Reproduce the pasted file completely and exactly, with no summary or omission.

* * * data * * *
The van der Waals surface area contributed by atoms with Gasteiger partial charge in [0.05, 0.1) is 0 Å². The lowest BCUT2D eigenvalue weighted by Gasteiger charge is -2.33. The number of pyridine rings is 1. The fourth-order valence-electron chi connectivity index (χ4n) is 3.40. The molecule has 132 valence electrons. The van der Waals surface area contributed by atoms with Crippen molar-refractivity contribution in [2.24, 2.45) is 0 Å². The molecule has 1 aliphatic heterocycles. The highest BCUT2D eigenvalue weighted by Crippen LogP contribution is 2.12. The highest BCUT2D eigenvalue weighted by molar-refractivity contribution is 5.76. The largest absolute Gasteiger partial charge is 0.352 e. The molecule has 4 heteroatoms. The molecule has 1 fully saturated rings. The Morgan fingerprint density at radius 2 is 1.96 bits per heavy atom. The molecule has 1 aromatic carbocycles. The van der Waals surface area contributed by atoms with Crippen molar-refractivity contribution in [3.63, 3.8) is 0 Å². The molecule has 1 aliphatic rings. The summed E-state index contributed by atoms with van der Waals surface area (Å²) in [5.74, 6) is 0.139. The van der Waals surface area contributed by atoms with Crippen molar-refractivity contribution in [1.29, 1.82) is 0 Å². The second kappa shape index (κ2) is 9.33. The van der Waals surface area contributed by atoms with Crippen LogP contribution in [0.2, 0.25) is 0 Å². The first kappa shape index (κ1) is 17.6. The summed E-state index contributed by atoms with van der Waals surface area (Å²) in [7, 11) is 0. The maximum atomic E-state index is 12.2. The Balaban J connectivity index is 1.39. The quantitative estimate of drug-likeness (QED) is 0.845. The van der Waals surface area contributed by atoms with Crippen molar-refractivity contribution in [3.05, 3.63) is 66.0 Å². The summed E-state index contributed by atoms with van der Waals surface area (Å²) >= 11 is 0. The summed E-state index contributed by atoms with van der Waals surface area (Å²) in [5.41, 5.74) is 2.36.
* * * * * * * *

The van der Waals surface area contributed by atoms with Gasteiger partial charge in [0.05, 0.1) is 0 Å². The lowest BCUT2D eigenvalue weighted by Gasteiger charge is -2.33. The number of pyridine rings is 1. The fourth-order valence-electron chi connectivity index (χ4n) is 3.40. The molecule has 132 valence electrons. The van der Waals surface area contributed by atoms with Crippen molar-refractivity contribution in [2.24, 2.45) is 0 Å². The molecule has 1 aliphatic heterocycles. The highest BCUT2D eigenvalue weighted by Crippen LogP contribution is 2.12. The highest BCUT2D eigenvalue weighted by molar-refractivity contribution is 5.76. The largest absolute Gasteiger partial charge is 0.352 e. The molecule has 4 heteroatoms. The molecule has 1 fully saturated rings. The Morgan fingerprint density at radius 2 is 1.96 bits per heavy atom. The molecule has 1 aromatic carbocycles. The van der Waals surface area contributed by atoms with Crippen molar-refractivity contribution in [3.63, 3.8) is 0 Å². The molecule has 1 aliphatic rings. The summed E-state index contributed by atoms with van der Waals surface area (Å²) in [5.74, 6) is 0.139. The van der Waals surface area contributed by atoms with Crippen molar-refractivity contribution in [1.29, 1.82) is 0 Å². The second kappa shape index (κ2) is 9.33. The van der Waals surface area contributed by atoms with Crippen LogP contribution in [0.2, 0.25) is 0 Å². The first kappa shape index (κ1) is 17.6. The summed E-state index contributed by atoms with van der Waals surface area (Å²) in [7, 11) is 0. The maximum atomic E-state index is 12.2. The Balaban J connectivity index is 1.39. The quantitative estimate of drug-likeness (QED) is 0.845. The van der Waals surface area contributed by atoms with Crippen molar-refractivity contribution in [3.05, 3.63) is 66.0 Å². The summed E-state index contributed by atoms with van der Waals surface area (Å²) >= 11 is 0. The summed E-state index contributed by atoms with van der Waals surface area (Å²) in [5.41, 5.74) is 2.36.